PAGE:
telescope. The two streamer are In
clined to each other at an angle of 30 de
gree. But In the negative on the highly sensi
tive photographic plat the tall that i
Invisible to the eye Is visible to the silver
bromide molecules on the glass plate. The
waves that affeoted the minute mole
cules and arranged them Into an Image
of the streamer on the plate are far too
short to energize the nerve molecules In
the delicate fibers of the retina of the
eye.
The fact that this streamer Is visible
on the plate and not to the eye Is a bril
liant confirmation of all of Prof, Samuel
Plerrepont Langley's elaborate twenty
two years' research In ultra-Violet and
infra-red region of spectra -of our sun
and U other sun able 'to send light
enough Into the silt of the most modern
tele -spectroscope for analysis.
And Barnard' photograph prove every
minute detail of complex discoveries In
thl most fascinating realm of nature
since Langley blazed the modern way
and marked out field of research that
are now taxing the ablest living tele
spectroacoptst and spectro-analysls In all
laboratories. For the unseen universe 1
doubtless more complicated than the
seen.
Delevah' comet 1 now In the northern
constellation. Canum Venatlcatum. And
Encks's comet has made its regular re
turn and was faintly seen by Astronomer
Barnard on photographic plate. It wa
then, on Bepetember 17, In right ascension
1 hour i3 minutes, and In declination
north 37 degrees i minutes. The fig
ure locate It In the constellation Perseus.
It periodic time of revolution around
the sun 1 very nearly three and ene
thlra year, but a curiosity about Encks's
comet I that this time ha varied.
I have seen thl comet a number of
time. And then I have well observed
Campbell' new comet coming up from
the distant south. It wa first seen from
the Cordoba Observatory, Argentina,
South America, on September !9 In right
ascension U hours 10 minutes, and in
south declination 33 degrees 35 minutes,
which point fali to the constellation
Pisces Australia, the Southern Fish.
On October 11, lilt, it was in the con
s'ellation Aquarius, the Water Man
Comet Campbell never caused a war.
And an unaided-eye comet has Just been
announced aa discovered in right ascen
sion 00 hours 05 minutes, and In south
declination 4i degrees; date of discovery,
September 25, from La Crtices, N. M.
I have not been able to see it, owing
to fog and mists hanging over the sea In
my southern horizon. And this Is Hag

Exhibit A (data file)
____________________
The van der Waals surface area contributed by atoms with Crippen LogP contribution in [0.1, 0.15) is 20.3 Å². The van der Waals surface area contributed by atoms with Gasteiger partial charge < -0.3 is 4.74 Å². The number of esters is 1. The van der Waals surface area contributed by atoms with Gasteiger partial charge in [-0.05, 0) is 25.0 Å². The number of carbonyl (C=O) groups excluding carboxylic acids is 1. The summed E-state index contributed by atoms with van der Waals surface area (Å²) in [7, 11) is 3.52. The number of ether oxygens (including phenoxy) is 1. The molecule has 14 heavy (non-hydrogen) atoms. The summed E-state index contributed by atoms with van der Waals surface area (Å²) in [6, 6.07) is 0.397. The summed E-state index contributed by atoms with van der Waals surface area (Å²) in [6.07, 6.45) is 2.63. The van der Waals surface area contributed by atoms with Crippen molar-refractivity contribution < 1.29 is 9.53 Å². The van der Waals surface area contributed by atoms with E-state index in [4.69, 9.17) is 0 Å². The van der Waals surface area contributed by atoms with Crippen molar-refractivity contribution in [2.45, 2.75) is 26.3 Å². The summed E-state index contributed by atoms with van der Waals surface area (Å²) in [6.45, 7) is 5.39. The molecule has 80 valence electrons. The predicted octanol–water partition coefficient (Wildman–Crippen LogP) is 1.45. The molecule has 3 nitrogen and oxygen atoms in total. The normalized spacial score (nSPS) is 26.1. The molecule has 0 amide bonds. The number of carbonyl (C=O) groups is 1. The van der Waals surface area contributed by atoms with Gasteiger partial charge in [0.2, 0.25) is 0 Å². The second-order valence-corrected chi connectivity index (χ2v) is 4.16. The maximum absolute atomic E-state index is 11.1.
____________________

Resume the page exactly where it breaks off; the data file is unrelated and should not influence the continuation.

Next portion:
gerty' comet. He Is a professor In the
New Mexico School of Agriculture and
wa the first human to see It In the clear
sky above La Cruces, N. M.
V
mm J? - )k I', v
ji t'!'i j'" I JU M V '
mihii'J fir
Mazzini, Prophet of Italian Liberty
By OARKKTT !. SKIIVISs.
Joseph Maiiinl. whose sorrowful and
yet glorlotis career win ended by death
forty-two yenrs ago today, did the Wirk.
bfore tld Mortality ovrrlook him, foi
which his country
men and all lovers
of Justice and lib
erty the wor.d over
will never cease lu
be grateful.
in the history of
the struggle fur
Italian unity three
nnmes stand out
fi om all the others
Masttnl, Cnvour.
Untibaldi M117
rlnl the prophet,
favour the diplo
ma I, tiiirihaliii mo
siiMler. Mimiunl stood for the soul, the
Inspiration; Caour for the statesman
ship, and tltnibaldl for the imirtlitl fl.e
and :ictuttl ritbting.
teach of tlie imniortnl lrh was nece
sary lo the r.Cf oiupi.hment of the grand
work that lav tieforo thnn, ami It would
he difficult to any to wh'ch of the thrve
belongs the grenter mead of praise or
lior.oi, hut it I.' irrtnin that without the
prophet-soul of the mnn from k (lenoa,
Italv would never Imve t i'oiiie a na
tion, All action, whether In cabinet or
on bnttli f lelilH, i horn of thought; and
heforo any Kolld fuct co.nes there must
come the gi-ent Illuminating. InsplrlniJ
I ides.
; And It was Mnr.rlnl win gave birth to
ilhe Idea and kindled the gmat burning
' ir.'iplrntlun. It wns Masxlnl who breathed
: Into the minds of Italy's sons the thought
of Independence and unity, and filled the
hearts of Italy's sons with the deathless
passion for freedom from the scoundrel
who h:id so loim oppressed and degraded
them, lie wss the fountain whence csmo
the never falling stream of hope and
courage unci the unconquerable resolve
lo mln. Oiest was favour, great wns
Mariba'tfi, but greater was Marslnl, who
from h i over-trusting, ever-suffering oul
poured out the Inspiration that nerved
the itateHninn 1 in ihe cabinet and the
Whter in the field.
Anil In till 1 dny of democratic Ideals It
i veil to remember that Maszint was
fir.t, ln.l ami all the time a democrat,
loving Ihe people, believing In the people,
aril reach to trust the people to take care
of themselves. The "liintty that doth
lieilg- the King' wns to Maxctnl arrant
nonsense, lie wns a lepubllcan, having
no respect for kintrlv rule, and wanting
only one form of government, that form
of government which Is "of the people,
for the people, and by the people," Il
was glad to see Italy united under any
condition, but rotild lie have had hi
way he would have had a republic rather
than a monarchy.
1
Boy Who Is Pampered
By BEATUK'IC IWIKKAX.
"My folks ren't a bit fair to me," suttl
Donald, a god 17 years. "they seem to
forget that a fellow Is only young once.
They think that I o'lght to be In by 11
o'clock at the latest when I do go out at
night, and tney want me to sit und study
five nights a week. They do nothing but
tglk books anil work to me. Pon't you
think that they ought to let me have a
grand good time so thai I'll bnve a
hapny youth to remember when 1 am
old?"
Now, Donald Is lucky boy who hss
beautiful home lind living parents. Hut
he Is an unlucky boy In that life Is be'nn
made too enay for him. Ills greatest
trouble Is n "cuiflderatlon of the good
times of which he feels that hn U living
In Homo slight measure deprived.
llo Is tintj compelled to go out Into the
world and rtrugglo lo make his way to